another cheat

When I was in the 8th grade, I cheated. In English class for extra credit we could write a paper on any book we wanted and present it to the class. I copied. A girl who had often called me names in the hallway and made fun of my clothes, found me out, cornered me, and gloated that she was going to tell the teacher. I spun around, marched over to the teacher and told her myself.

The teacher furrowed her brow and said, “It was only for extra credit and it had to take a lot of time for you to copy that much. You probably learned something, so let’s not worry about it.”

The girl was pissed that I got in no trouble–she threatened to beat me up and I walked away from her again then too. At least I never copied again–after all, who needs that kind of guilt and blackmail?

Okay, so I’m sure this says nothing too flattering about me, but what does that say about the teacher? Shouldn’t I have gotten into trouble? What was she thinking?

What should happen to students who plagiarize?

5 thoughts on “another cheat

  1. What should the teacher have done? She probably knew you were a good student and had a flair for writing. Perhaps she trusted that the experience was enough to teach you. After all, you outed yourself. Maybe you seemed contrite. Maybe she was wise.

  2. I think it’s a serious offense, and it should be nipped in the bud early, if possible. My husband deals with this quite a lot with his college students! It drives him crazy. He usually gives them a zero on the paper, which is pretty lenient. Sometimes he lets them rewrite it. He always gets very mad. He could flunk them from the course, but he hates to do that.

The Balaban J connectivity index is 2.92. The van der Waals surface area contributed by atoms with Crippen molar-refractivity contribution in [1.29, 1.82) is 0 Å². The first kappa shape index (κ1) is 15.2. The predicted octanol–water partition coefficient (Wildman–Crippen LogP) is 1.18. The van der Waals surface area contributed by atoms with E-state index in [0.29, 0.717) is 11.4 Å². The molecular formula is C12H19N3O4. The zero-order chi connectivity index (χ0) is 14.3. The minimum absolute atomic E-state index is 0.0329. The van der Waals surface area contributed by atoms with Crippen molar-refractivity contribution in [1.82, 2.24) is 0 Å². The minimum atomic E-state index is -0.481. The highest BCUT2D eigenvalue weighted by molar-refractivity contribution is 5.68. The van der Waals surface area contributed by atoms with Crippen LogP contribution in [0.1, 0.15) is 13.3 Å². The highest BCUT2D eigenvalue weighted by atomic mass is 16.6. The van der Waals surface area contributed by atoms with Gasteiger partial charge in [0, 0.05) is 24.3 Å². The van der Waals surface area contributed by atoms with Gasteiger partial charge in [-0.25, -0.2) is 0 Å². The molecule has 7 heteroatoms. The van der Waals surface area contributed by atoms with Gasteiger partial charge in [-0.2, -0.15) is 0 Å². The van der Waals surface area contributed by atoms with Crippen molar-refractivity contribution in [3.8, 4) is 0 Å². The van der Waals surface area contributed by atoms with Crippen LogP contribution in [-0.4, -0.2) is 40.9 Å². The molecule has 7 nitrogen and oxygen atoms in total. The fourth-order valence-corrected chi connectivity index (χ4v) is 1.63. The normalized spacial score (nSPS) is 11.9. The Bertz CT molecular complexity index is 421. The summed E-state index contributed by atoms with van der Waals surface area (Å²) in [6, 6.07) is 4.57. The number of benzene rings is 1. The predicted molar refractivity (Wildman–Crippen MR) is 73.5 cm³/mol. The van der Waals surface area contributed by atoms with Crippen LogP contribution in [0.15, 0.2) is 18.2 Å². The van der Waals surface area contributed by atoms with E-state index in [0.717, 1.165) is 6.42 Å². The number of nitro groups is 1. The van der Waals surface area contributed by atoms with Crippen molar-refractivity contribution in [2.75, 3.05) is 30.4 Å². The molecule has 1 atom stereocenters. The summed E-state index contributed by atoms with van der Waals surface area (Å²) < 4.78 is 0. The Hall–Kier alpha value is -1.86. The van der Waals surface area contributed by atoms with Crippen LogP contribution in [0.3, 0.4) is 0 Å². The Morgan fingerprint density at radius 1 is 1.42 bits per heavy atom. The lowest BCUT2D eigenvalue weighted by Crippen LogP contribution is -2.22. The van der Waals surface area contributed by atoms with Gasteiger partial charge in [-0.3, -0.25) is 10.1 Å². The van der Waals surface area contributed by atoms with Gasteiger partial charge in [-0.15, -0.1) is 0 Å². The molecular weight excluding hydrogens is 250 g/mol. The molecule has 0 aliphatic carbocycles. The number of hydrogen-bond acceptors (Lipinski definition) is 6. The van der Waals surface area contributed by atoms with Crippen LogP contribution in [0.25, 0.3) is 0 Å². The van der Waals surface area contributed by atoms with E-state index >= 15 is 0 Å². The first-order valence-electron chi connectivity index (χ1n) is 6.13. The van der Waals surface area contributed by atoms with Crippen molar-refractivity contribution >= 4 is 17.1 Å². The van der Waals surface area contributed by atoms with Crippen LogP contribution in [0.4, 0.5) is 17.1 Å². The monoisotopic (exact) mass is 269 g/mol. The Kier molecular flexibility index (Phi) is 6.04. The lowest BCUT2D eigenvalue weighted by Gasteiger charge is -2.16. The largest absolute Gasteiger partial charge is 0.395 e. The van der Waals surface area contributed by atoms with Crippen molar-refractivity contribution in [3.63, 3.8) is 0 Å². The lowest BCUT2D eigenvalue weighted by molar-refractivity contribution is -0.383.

In the 8th grade – maybe she was considering who you were and that it was for extra credit. I don’t know. I do think some kind of punishment is called for.

  3. I think your teacher did the right thing. She had discretion and saw the situation for what it was – a mistake by a good kid. You learned your lesson and never did it again, so wasn’t she right? Since you were already reformed when you confessed to her, why punish further? The lesson had been learned.

    Lessons can be learned (perhaps better) with kindness. An 8th grader knows right from wrong and is old enough to be held accountable for actions, but is also still a kid who needs to be guided. Sounds like she welcomed you back to the right path.

    As an aside, there is a form of writing instruction that IS copying. I’m sure you know this. You copy the work, by hand, of great writers. You don’t pass it off as your own, of course, but the copying can help you learn the mechanics of good writing.

  4. The teacher was brilliant and wise. Your confession is your own punishment. The plagiarist(s) who lie up to, during and even a little bit after their exposure endure far harder blows. There certainly do seem to be a lot of them, don’t there? I think that is worth wondering about.

  5. There have been incidents in which two students turned in pretty much the same paper. They received a zero for the assignment and a warning from the dean.

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